Somali Youth Development Resource Centre(SYDRC) is youth community based organisation that has been working with Somali young people and other young people in Camden and neighboring boroughs since 2000. SYDRC is unique in Camden as the only youth lead organisation providing activities and services for young people .
“Our vision is of a society where Somali young people can realise their full potential”
“To empower and inspire Somali young people to achieve their true potential by equipping them with the tools for tomorrow, to enable them to take responsibility for their lives and develop as individuals and make the successful transition to adulthood”
Encouraging the involvement of Somali young people and other young people in decision making processes
Somali Youth Development Resource Centre (SYDRC) was established in September 2000.A research produced by the Institute of Education, London University revealed that only 1 Somali child had passed the GCSE examination in 1999. This research also examined the numbers of Somali Children passing their GCSEs. At GCSE level, Camden pupil`s averaged 47.7% gaining five A*-C passes but Somali pupils average was only 3.1%.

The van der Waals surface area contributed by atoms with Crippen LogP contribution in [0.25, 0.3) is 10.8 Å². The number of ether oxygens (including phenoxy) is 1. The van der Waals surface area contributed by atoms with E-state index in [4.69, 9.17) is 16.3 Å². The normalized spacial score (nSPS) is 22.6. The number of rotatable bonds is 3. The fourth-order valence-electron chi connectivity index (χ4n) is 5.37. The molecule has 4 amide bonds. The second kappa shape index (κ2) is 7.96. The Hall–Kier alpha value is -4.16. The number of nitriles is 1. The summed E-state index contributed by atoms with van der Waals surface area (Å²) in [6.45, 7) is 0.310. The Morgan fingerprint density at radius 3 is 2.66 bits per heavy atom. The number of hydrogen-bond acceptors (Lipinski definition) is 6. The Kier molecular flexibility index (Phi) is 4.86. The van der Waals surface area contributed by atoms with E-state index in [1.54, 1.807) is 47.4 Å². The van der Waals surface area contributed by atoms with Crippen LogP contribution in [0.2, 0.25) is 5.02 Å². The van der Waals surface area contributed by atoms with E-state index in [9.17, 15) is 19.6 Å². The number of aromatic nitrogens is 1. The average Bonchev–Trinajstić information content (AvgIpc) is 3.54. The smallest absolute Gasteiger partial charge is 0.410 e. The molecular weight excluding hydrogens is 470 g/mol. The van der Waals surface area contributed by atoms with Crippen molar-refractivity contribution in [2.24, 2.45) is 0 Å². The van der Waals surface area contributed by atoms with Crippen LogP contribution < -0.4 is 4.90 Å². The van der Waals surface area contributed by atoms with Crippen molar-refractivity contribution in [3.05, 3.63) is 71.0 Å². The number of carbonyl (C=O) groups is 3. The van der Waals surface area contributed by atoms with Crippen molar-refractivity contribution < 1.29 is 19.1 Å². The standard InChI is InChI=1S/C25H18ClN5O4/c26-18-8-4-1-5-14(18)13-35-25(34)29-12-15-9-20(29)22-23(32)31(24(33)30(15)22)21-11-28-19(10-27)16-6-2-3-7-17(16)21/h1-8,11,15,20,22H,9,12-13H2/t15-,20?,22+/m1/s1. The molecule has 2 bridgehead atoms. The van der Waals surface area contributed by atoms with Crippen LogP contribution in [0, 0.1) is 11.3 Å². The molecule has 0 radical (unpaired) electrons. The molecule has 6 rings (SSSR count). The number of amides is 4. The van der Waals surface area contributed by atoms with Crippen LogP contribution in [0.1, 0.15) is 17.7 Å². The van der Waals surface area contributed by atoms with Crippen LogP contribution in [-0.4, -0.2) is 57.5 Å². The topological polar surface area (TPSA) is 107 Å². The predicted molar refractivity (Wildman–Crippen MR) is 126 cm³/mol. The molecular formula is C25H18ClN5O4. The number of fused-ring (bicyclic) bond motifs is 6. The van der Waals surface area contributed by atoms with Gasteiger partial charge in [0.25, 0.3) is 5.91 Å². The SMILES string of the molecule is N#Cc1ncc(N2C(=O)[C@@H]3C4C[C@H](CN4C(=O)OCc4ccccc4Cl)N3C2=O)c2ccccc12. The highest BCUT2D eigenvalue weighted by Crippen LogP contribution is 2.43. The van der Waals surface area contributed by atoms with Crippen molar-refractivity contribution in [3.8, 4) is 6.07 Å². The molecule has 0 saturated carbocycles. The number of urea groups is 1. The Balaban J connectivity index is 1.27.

Hence, in order to tackle these challenges SYDRC has built a coordinated, comprehensive local agenda to support the integration of Somali youth into Camden schools and community. SYDRC was able to challenge underachievement and has contributed to the development of Somali young people in Camden. In 2010 academic year SYDRC first prize winner achieved 10A*s in her GCSE in every subject she took and set benchmark of her own and currently studying Medicine at Kings College University.
This was in comparison to 2000 when the Somali community became actively conscious of the grades their children were receiving at GCSE level, which were abysmal and very unsatisfactory. As result of SYDRC Annual Educational Achievement Award, weekend supplementary classes, school mentoring and Somali parents hard work our pupils’ are climbing to the top of the educational league with an average of 64%. Overall, the educational achievement has increased from 3.1% to 64% for girls and 59% for boys and still increasing gradually year upon year.